Irony, Deception, and Political Culture in the Works of Dmitri Shostakovich
Gerstel, Jennifer, Mosaic (Winnipeg)
The existence of irony in music is a topic that has recently attracted the attention of both musicologists and literary theorists. Focusing on the "double-voicedness" employed by Shostakovich under the Soviet regime, this essay explores the ways that the production and reception of musical irony are influenced by cultural and political context.
The fact that the arts in the Soviet Union survived the 1930s and 40s is amazing, for Joseph Stalin had no more taste for art than he had for insubordination. Yet somehow, despite the constant threat of silencing, Soviet artists managed to produce masterpieces which revolutionized the art world and were globally acclaimed, especially in the field of music. Richard Taruskin, in Defining Russia Musically (1997), writes that "no one alive today can imagine the sort of extreme mortal duress to which artists in the Soviet Union were then subjected, and Shostakovich more than any other" (516). If there is something ironic about the achievements of artists like Shostakovich, however, the question that arises in turn is where does the irony lie and to what extent was it a deliberate strategy adopted by musicians under the Stalinist regime?
Although irony as an artistic strategy has traditionally been associated primarily with literary works, such "double-voicing" has a long history that spans the spectrum of artistic endeavor, as Linda Hutcheon has recently argued in a far-ranging study provocatively titled Irony's Edge (64). Highlighting the differences and similarities between irony in literature and in other modes of art, Hutcheon taps into the difficulty of delineating exactly where irony is located and how ironic meaning is generated. She titles one section of her study "The unbearable slipperiness of irony," and musicologists have noted the same frustrating inability to pin down ironic effect in music, perhaps more so in the case of Shostakovich than with any other composer. Indeed, in an analysis of Shostakovich's Tenth Symphony, David Fanning concludes: "it is still no more possible to prove the existence of irony in music than to define the parameters of an ironic 'oh yes' in literature." As he also observes, however, listeners do see m to recognize the existence of irony and respond to it, a situation he sees as owing partly to extra-musical factors: "Timing, context, and cultural conventions, some would say ideology, too, all contribute to the instinct which may lead us to impute such meaning; and performance...plays a crucial role in its communication" (73).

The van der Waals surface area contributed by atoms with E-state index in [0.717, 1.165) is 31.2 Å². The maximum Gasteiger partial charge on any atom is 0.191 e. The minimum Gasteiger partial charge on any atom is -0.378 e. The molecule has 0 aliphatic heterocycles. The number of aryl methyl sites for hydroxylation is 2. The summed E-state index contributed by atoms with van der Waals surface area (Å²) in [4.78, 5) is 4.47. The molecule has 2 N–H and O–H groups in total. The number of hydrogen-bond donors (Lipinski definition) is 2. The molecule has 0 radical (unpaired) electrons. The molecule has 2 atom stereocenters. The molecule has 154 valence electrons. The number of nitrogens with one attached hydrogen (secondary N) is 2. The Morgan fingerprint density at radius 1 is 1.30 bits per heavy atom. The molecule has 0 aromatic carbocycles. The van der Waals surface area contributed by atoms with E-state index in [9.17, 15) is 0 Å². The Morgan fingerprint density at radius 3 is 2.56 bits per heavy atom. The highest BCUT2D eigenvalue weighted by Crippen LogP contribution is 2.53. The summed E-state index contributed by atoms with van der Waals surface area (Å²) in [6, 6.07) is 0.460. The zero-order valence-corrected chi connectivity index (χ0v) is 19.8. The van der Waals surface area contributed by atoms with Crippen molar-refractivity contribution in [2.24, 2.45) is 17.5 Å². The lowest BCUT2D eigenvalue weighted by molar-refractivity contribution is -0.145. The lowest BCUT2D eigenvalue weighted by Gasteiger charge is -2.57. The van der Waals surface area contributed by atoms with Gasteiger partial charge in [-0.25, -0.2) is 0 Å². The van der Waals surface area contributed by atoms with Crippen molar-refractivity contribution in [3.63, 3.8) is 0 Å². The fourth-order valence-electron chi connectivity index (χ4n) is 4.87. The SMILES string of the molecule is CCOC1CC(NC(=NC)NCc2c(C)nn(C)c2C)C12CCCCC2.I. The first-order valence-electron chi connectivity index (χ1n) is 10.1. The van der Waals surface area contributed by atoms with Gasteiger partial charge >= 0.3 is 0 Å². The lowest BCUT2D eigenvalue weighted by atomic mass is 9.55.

In this essay, I want to pursue both a musical and an extra-musical reading of Shostakovich's use of irony, showing how the extreme cultural and political circumstances surrounding his activity as a composer entwine content and context and how a perception of the ironies built into his works are largely dependent on what Hutcheon calls "discursive communities" (18). As Taruskin puts it, "[w]hat made Shostakovich's music the secret diary of a nation was not only what he put into it but what it allowed listeners to draw out" (474). I will begin my analysis with a brief history of Shostakovich's unique position in the Stalinist regime, and move forward to investigate how Hutcheon's theory of irony operates when applied to several musical texts by Shostakovich, taking into account the external problems of authorial intention, a shifting historical context, and what Taruskin describes as the "social value" of Shostakovich's music (476). Finally, I will draw attention to the continuing critical debates and lack of consensus surrounding the interpretation of Shostakovich's music, with a view to suggesting how such controversy provides perhaps the best indication of all that the essence of ironic expression continues to elude its pursuers.
In The Irony Tower, Andrew Solomon writes that "one seldom needs to search for ironies in Moscow; more often than not, they are given like gifts" (7). Indeed, the collection of strategies used by 20th-century Soviet artists reads like a recipe for the range of methods possible in the production of irony. …